Four essentials of a church: love

Love is like heat. So many things in life seem wonderful — pizza, a shower, a cup of coffee, a seat by the window, an iron — until you realize they’re cold. After all, what do you call a morning when you step into the shower and find there’s no hot water? A bad way to start the day.

Love is the warmth of life. It sustains us, inspires us, redeems our weakness, revives our hope, restores our strength, and animates our relationships. Inversely, its absence is its opposite in effect, which is why love matters in a church.

A friend was visiting a seriously ill relative at an out-of-state hospital. After a week-long bedside vigil, she excused herself on Sunday morning to find comfort and encouragement at a local church with a friendly website. Sixty minutes later, after no greetings, zero eye contact, eight songs, and a trendy talk on gender identity, she made her way to the door. There, she was handed a plastic egg with a note inside: “Join us next week for Easter!!!”

A bit of love would have found more traction.

So, where is all the love? There’s nothing more important than figuring this out. Scripture delivers sturdy reminders on the topic. Without love, spiritual gifts mean nothing. Knowledge means nothing. Faith, generosity, and sacrifice mean nothing. Toil and perseverance and discernment and endurance mean nothing. Love must come first.

On the positive side, who wouldn’t want to belong to a group known for its patience, kindness, faithfulness, forgiveness, humility, and grace? Who wouldn’t welcome friends and family who see the best in you, believe in you, root for you, pray for you, honor you, accept you, care for you, serve you, forgive you, build you up, bear your burdens, comfort your soul, lift your spirits, and do you good? Sign me up!

If this is all true of love (which it is), where is all the love?

First of all, there’s plenty of it throughout the church. One sad story doesn’t mean there’s no love anywhere. But it’s not always easy to find, and it’s even less easy to practice. Love is costly, and for most of us (including myself), it needs to be learned. What is the meaning of love? Where does it come from? How does it work? What’s the right way to do it? Are there wrong ways to do it? How do you know you’ve loved well, even when it isn’t reciprocated? How do you keep loving when your tank runs dry?

These questions are worth answering because love can be learned. After all, it’s a byproduct of walking in the Spirit. But it requires intentionality.

Back in the day we heated our house with a wood stove. Fuel was everywhere (we lived in a forest), but felling, cutting, carting, splitting, stacking, fetching, arranging, igniting, and cleaning up the mess were neither easy nor natural. But once the effort was made, it brought warmth, satisfaction, self-confidence, strength, and legendary tales of log-splitting exploit. Plus, “free” heat!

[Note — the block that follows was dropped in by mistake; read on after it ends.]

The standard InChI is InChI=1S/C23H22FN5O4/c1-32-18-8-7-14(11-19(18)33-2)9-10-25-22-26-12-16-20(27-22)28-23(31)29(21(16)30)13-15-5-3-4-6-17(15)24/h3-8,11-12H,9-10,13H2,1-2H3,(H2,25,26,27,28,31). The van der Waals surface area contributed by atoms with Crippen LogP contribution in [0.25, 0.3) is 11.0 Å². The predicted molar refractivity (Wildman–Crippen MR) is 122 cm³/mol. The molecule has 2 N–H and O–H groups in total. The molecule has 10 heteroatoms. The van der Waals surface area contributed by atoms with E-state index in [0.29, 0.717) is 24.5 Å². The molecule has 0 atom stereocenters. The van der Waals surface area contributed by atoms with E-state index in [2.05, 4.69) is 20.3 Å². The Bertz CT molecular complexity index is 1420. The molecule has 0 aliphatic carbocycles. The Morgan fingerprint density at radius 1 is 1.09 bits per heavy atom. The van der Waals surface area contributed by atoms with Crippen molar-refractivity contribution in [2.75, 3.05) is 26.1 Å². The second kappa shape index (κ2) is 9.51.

The church that learns love will be a church without enough seats. But that’s OK. I’d be willing to stand in the back of such a church.

Four essentials of a church: discipling

I know a flight instructor. His goal is to work himself out of a job. Through months of instruction, discussion, and simulations, he pours his experience and expertise into his students. They cover everything from engines to air frames to instruments to navigation to pilot-speak. Eventually, they go airborne together, and then the student goes it alone.

And that’s just the beginning. Hours of flight time follow, along with new ratings, more complex procedures, and larger planes. Over time, the student learns to think like a pilot, becomes the instructor, and trains the next generation of pilots.

This captures the idea of discipleship. Choosing to follow Christ begins the process of learning to become like Him, usually under the influence of someone farther along. The process takes time and involves sacrifice. It’s transformational, not behavioral. The goal is not to act like Jesus, but to become the person He would be in our shoes.

Discipleship isn’t orderly or systematic. No two people are alike, human nature resists submission, and the world works to erase it all. Which is why the church is crucial to the discipleship process. It takes the support of skillful shepherds and the shared gifts of the Holy Spirit to bring us to maturity in Christ.

On the technical side, there are essential habits that feed the process, such as ceaseless prayer, studying the Bible, spiritual conversations, and allowing wisdom to inform lifestyle choices. There are also major themes and practices to master. For example, a maturing disciple is a person who is learning to:

  1. Love God wholeheartedly, and others as oneself
  2. Abide in Christ
  3. Walk in the Spirit
  4. Live in community with other believers
  5. Identify as a kingdom citizen

Each of these themes is central to Christ’s teachings, New Testament writings, and the Old Testament narrative. Together they form the core worldview and daily lifestyle of a disciple of Jesus Christ.